Gwinnett superintendent looking to put plans in action in second year

Credit: Natrice Miller / Natrice.Miller@ajc.com

Credit: Natrice Miller / Natrice.Miller@ajc.com

Empathy and equity guided those plans

Calvin Watts spent much of his first year leading Gwinnett County Public Schools discussing and starting to address longstanding inequities and instill a more caring culture — changes he felt essential amid the pandemic and in the wake of the massive nationwide demonstrations for racial justice.

Ongoing work by him and other leaders in Georgia’s largest school district took shape in several new initiatives focused on closing achievement gaps, reducing class sizes, reforming school discipline, increasing kindergarten readiness and literacy, along with the overarching “Blueprint for the Future.” His staff recently unveiled a division focused on equity, one of the central themes in Watts’ tenure.

The work has also faced scrutiny, with some critics saying the changes are unnecessary or even detrimental to a district that has long enjoyed a strong reputation and others arguing Gwinnett ignored the plight of marginalized students and that the changes are essential but inadequate and require greater urgency.

ExploreGwinnett County seeks to hire more teachers to reduce class sizes

Watts said in a recent interview that he’s confident in his work and comfortable being somewhere in the middle.

“We’re never going to go at the pace that everyone wants us to go, but we all need to be moving forward in the right direction,” he said.

Credit: Natrice Miller / Natrice.Miller@ajc.com

Credit: Natrice Miller / Natrice.Miller@ajc.com

Watts worked in Gwinnett for 13 years before serving six as superintendent of the Kent School District in suburban Seattle. He returned to replace J. Alvin Wilbanks, the longtime superintendent of 25 years whose contract was terminated a year before it would have expired.

Watts said he was surprised that the culture had not shifted to be more empathetic and equitable in response to the pandemic and the protests of 2020.

Gwinnett’s education system has served most students well, but recent efforts have drawn attention to students not receiving the help they need. After taking time to learn about individual students and their struggles, the next stage is equity — providing for Gwinnett’s diverse range of needs as they arise.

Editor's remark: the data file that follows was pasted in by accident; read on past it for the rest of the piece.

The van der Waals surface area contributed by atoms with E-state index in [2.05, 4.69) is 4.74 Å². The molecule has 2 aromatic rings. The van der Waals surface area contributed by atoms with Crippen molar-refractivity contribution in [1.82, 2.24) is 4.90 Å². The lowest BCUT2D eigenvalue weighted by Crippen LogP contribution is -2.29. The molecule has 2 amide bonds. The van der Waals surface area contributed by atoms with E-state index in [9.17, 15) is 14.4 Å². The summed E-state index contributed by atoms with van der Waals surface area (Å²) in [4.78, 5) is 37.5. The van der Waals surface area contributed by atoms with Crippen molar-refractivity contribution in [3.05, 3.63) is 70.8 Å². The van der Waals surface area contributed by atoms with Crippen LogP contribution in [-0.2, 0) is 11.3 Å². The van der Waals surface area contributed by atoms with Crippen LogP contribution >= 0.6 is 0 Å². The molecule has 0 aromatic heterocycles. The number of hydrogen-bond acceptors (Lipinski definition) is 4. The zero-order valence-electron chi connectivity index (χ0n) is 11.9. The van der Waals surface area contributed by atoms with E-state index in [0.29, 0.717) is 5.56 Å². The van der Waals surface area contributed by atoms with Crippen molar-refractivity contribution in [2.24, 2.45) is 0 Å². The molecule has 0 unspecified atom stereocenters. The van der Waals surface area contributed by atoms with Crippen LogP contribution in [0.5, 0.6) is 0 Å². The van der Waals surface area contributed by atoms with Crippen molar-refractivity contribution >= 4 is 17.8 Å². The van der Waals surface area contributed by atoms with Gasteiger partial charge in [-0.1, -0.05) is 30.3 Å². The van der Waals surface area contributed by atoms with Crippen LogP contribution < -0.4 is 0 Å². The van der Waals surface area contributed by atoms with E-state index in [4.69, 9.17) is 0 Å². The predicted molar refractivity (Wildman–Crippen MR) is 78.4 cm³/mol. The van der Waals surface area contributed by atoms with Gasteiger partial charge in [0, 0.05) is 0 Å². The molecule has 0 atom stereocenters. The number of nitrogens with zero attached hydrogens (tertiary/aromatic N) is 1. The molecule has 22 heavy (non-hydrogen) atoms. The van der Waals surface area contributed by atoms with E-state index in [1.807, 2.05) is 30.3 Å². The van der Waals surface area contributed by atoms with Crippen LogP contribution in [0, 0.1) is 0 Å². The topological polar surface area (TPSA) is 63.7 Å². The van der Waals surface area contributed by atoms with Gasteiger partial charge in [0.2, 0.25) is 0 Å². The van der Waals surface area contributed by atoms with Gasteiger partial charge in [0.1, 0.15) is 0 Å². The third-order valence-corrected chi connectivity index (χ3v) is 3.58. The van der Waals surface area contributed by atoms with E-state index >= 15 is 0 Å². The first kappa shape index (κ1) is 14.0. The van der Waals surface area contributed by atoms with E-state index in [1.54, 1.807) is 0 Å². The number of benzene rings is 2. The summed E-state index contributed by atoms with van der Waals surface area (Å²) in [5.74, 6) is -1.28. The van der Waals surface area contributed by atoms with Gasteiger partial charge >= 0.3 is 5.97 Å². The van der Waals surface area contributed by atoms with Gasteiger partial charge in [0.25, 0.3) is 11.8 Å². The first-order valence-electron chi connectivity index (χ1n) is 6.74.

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For students today, the needs are far different than ever before. A district survey conducted last school year rated student well-being at 57.6%, a number that was shocking to Watts, who attributed it in part to how the pandemic changed the school experience.

We saw increases in arguments. We saw increases in negative interactions overall. We saw increases in fights in the hallway,” Watts said. Rather than saying, “Students are losing control,” he asked, “What are our children telling us through their actions?”

Gwinnett plans to hire behavioral coaches and move away from detentions and suspensions to building up relationships and intervening before behavior escalates. Gwinnett sent more students to its alternative schools than the Atlanta, Clayton, Cobb, DeKalb and Fulton school districts combined in 2018 and 2019, the last full years of school before the coronavirus pandemic.

Following discussions of equity among the board and district staff, some in the community have said schools should focus on academics and provide the same resources rather than attempt to seek similar outcomes — particularly in test scores and rates of discipline — for everyone.

“Equal opportunity is the driving engine of a free society. The United States of America never promised anyone success, just the opportunity to achieve success,” parent Lance Layson said at the April board meeting. He was one of several people who has questioned Gwinnett’s participation in an equity-focused effort by more than 100 school districts nationwide to transform public education.

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The district also hears that its equity efforts aren’t strong enough: “Gwinnett schools have glaring disparities and our children cannot wait another 25 years for an equitable educational environment,” Anthony Downer, a former teacher in the district and founder of Gwinnett Educators for Equity and Justice, said.

When the board hired Watts, members touted his previous work on equity and have shown support of his efforts in Gwinnett. School board chair Tarece Johnson said those efforts should involve more students, teachers and community members from diverse backgrounds.

Credit: Natrice Miller / Natrice.Miller@ajc.com

Credit: Natrice Miller / Natrice.Miller@ajc.com

Johnson listed several new initiatives as major accomplishments and areas that require further work. She drew attention to teachers, saying there needed to be progress supporting teachers and soliciting and using their feedback.

Starting this year, school district administrators will meet monthly with the Gwinnett County Association of Educators to discuss issues facing teachers and other employees.

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Watts also wants to hire more teachers of different backgrounds and ensure they have advancement opportunities. A presentation earlier this year revealed 64% of teachers are white. White students account for less than 20% of the student body.

Even though the district is currently fully staffed, Watts said staffing keeps him up at night. He knows the national landscape for teacher hiring is challenging and that Gwinnett is not immune.

It’s one of many issues still looming as he enters his second year.